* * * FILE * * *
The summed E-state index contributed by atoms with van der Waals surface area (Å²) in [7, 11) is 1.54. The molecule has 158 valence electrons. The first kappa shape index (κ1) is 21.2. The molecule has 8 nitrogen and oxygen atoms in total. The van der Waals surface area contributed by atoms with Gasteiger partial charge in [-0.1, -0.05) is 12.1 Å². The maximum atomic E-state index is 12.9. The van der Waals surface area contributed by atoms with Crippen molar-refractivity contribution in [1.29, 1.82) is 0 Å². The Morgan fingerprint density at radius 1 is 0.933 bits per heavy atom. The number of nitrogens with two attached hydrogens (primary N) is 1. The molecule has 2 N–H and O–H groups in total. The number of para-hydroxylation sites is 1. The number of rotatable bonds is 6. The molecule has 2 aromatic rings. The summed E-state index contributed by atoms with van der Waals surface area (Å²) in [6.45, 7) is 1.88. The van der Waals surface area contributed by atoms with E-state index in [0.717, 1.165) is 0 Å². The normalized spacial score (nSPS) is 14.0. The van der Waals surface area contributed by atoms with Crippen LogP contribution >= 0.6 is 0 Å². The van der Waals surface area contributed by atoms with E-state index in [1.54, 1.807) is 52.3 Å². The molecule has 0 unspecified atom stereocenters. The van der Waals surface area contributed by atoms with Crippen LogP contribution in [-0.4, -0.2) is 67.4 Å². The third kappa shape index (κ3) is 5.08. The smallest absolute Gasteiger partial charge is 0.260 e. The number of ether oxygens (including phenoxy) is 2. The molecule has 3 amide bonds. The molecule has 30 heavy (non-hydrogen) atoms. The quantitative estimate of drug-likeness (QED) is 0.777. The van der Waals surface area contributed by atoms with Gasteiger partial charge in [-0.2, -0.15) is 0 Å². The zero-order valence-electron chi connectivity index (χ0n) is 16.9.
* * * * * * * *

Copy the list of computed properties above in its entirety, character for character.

The summed E-state index contributed by atoms with van der Waals surface area (Å²) in [7, 11) is 1.54. The molecule has 158 valence electrons. The first kappa shape index (κ1) is 21.2. The molecule has 8 nitrogen and oxygen atoms in total. The van der Waals surface area contributed by atoms with Gasteiger partial charge in [-0.1, -0.05) is 12.1 Å². The maximum atomic E-state index is 12.9. The van der Waals surface area contributed by atoms with Crippen molar-refractivity contribution in [1.29, 1.82) is 0 Å². The Morgan fingerprint density at radius 1 is 0.933 bits per heavy atom. The number of nitrogens with two attached hydrogens (primary N) is 1. The molecule has 2 N–H and O–H groups in total. The number of para-hydroxylation sites is 1. The number of rotatable bonds is 6. The molecule has 2 aromatic rings. The summed E-state index contributed by atoms with van der Waals surface area (Å²) in [6.45, 7) is 1.88. The van der Waals surface area contributed by atoms with E-state index in [0.717, 1.165) is 0 Å². The normalized spacial score (nSPS) is 14.0. The van der Waals surface area contributed by atoms with Crippen LogP contribution >= 0.6 is 0 Å². The van der Waals surface area contributed by atoms with E-state index in [1.54, 1.807) is 52.3 Å². The molecule has 0 unspecified atom stereocenters. The van der Waals surface area contributed by atoms with Crippen LogP contribution in [-0.4, -0.2) is 67.4 Å². The third kappa shape index (κ3) is 5.08. The smallest absolute Gasteiger partial charge is 0.260 e. The number of ether oxygens (including phenoxy) is 2. The molecule has 3 amide bonds. The molecule has 30 heavy (non-hydrogen) atoms. The quantitative estimate of drug-likeness (QED) is 0.777. The van der Waals surface area contributed by atoms with Gasteiger partial charge in [-0.2, -0.15) is 0 Å². The zero-order valence-electron chi connectivity index (χ0n) is 16.9.